Insight | Abkhazia’s Energy Woes

As if the economic and social problems linked to the pandemic were not serious enough, Abkhazia finds itself amidst a severe energy crisis. The region fails in curbing crypto-mining, overcoming the Enguri HPP shutdown, and effectively managing the Russian electricity received as a temporary alternative source.

Power outages in the region are frequent and they have gotten worse with the beginning of winter. Uncontrolled cryptocurrency mining is frequently blamed as the central obstacle, but that problem masks deeper problems in relations with Tbilisi and Moscow.

The cornered Abkhaz authorities under new administration of Aslan Bzhania have to act expeditiously and resolutely to prevent the total blackout of the region and the growing social dissatisfaction with the existing situation.

Slump in Supply

The electricity problem in Abkhazia is old and deeply rooted. The region fully relies on free power from the jointly operated Enguri HPP, shared by Abkhazia and the rest of Georgia.

Roughly half of Enguri HPP generated energy goes to Abkhazia, but on January 20, the power plant stopped for scheduled reconstruction and went offline for approximately three months. Abkhazia lost its main source of cheap electricity.

Eventually, the power shortage crisis worsened to the extent that the Abkhaz authorities were forced to introduce the rolling power cuts to avoid a total shutdown of the system.

Chernomorenergo yesterday announced additional restrictions while stating that all its services are switched to the emergency work mode due to worsening weather and surged loads on the power grids.

Bzhania’s administration resorted to extreme measures, threatening district heads with dismissal unless they ensured a decrease of power consumption in their areas. Head of Ochamchire District Stanislav Amichba was dismissed from his post shortly after the warning, supposedly becoming the first victim of Bzhania’s new punitive policy.

Mining oneself dry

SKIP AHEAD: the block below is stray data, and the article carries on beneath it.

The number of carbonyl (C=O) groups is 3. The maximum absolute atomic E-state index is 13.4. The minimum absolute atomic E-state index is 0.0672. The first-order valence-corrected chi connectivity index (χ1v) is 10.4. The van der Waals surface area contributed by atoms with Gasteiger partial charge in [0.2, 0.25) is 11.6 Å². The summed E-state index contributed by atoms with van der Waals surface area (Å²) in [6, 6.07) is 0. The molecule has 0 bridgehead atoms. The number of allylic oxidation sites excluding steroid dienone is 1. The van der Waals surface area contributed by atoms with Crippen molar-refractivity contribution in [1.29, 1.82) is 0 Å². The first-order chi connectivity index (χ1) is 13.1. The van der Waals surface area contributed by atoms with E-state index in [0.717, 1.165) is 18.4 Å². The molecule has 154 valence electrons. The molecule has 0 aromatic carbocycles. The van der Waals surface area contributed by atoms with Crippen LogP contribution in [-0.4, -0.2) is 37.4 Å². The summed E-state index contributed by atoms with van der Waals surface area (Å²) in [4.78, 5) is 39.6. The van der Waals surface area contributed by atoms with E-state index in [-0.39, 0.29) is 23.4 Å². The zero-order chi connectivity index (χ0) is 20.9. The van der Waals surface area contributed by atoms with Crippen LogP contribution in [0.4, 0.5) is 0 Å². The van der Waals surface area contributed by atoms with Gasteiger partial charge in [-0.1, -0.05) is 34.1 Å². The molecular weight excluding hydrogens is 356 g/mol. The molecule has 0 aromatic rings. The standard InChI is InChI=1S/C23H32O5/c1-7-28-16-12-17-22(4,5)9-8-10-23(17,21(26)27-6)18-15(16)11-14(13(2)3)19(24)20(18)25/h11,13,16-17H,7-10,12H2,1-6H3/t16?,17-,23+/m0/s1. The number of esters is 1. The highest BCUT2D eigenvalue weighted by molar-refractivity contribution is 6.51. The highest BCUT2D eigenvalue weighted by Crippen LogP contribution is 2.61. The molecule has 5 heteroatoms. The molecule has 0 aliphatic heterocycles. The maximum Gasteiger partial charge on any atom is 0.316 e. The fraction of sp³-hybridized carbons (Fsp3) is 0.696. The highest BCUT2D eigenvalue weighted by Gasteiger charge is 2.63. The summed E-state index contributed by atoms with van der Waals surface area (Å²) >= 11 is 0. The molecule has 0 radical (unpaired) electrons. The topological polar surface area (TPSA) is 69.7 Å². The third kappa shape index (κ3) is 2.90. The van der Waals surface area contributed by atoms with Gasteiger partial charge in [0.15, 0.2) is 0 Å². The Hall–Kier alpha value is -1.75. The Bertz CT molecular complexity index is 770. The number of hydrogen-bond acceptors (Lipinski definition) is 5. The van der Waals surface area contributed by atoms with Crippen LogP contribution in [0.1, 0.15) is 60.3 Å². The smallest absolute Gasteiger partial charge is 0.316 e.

The surge of cryptocurrency mining in Abkhazia started in 2016 and gradually stretched the power grid to a critical point. The cryptocurrency miners were attracted by low real estate costs, the absence of cryptocurrency regulations, and an exceptionally low electricity tariff – since most of the electricity that Abkhazia consumes through Enguri HPP was essentially subsidized by Tbilisi.

For two years, the crypto-Eldorado thrived, but the toll it took on electricity consumption forced the authorities to take measures. It was too little, too late.

In 2018, Raul Khajimba’s administration imposed restrictions on the industry. Technically, this made mining illegal, but in practice, since the import of the relevant equipment was allowed, it had no effect. Bzhania’s administration inherited the problem, which continued to get worse.

Sokhumi changed its tack – authorities tried to regulate cryptocurrency business by restricting the import of mining computers, and introducing crypto-mining permits, increased electricity tariffs, and slapped the “miners” with new taxes.

In less than three months, the enforcement stalled. Money was not flowing into the coffers. In December 2020, cryptocurrency mining and the import of the relevant devices were, again, prohibited.

Shortly afterward Alkhas Gagulia, press-secretary of the local energy distributor, Chernomorenergo, stated that they managed to shut many crypto-mining farms, but the problem remained “grave.” Gagulia blamed “underground miners” for aggravating the situation, while also admitting that almost all electricity distribution substations in the region were overloaded.

Other factors

According to the informal agreement between Tbilisi and Sokhumi reached in 1997, the occupied region receives 40 percent of the electricity generated by the Enguri HPP, however, Abkhazia’s consumption in recent years has substantially exceeded the agreed quotas.

The region consumes more than it can afford. Yet, the solution to the issue is far from being simple. As Levan Mebonia, chairman of Enguri HPP Board points out – while Tbilisi has diverse sources for getting electricity, Abkhazia “has no other sources to turn to.”

As Abkhazia does not have natural gas, people use electricity to heat in winter, just when the water in the Enguri dam drops. Even before the crypto-mining took its toll, this created a chronic power deficit.

The power infrastructure in the region is outdated and in constant need of repair. Overloads on the substations mean that even when there is electricity to consume, regular power interruptions leave the population without electricity for indefinite periods.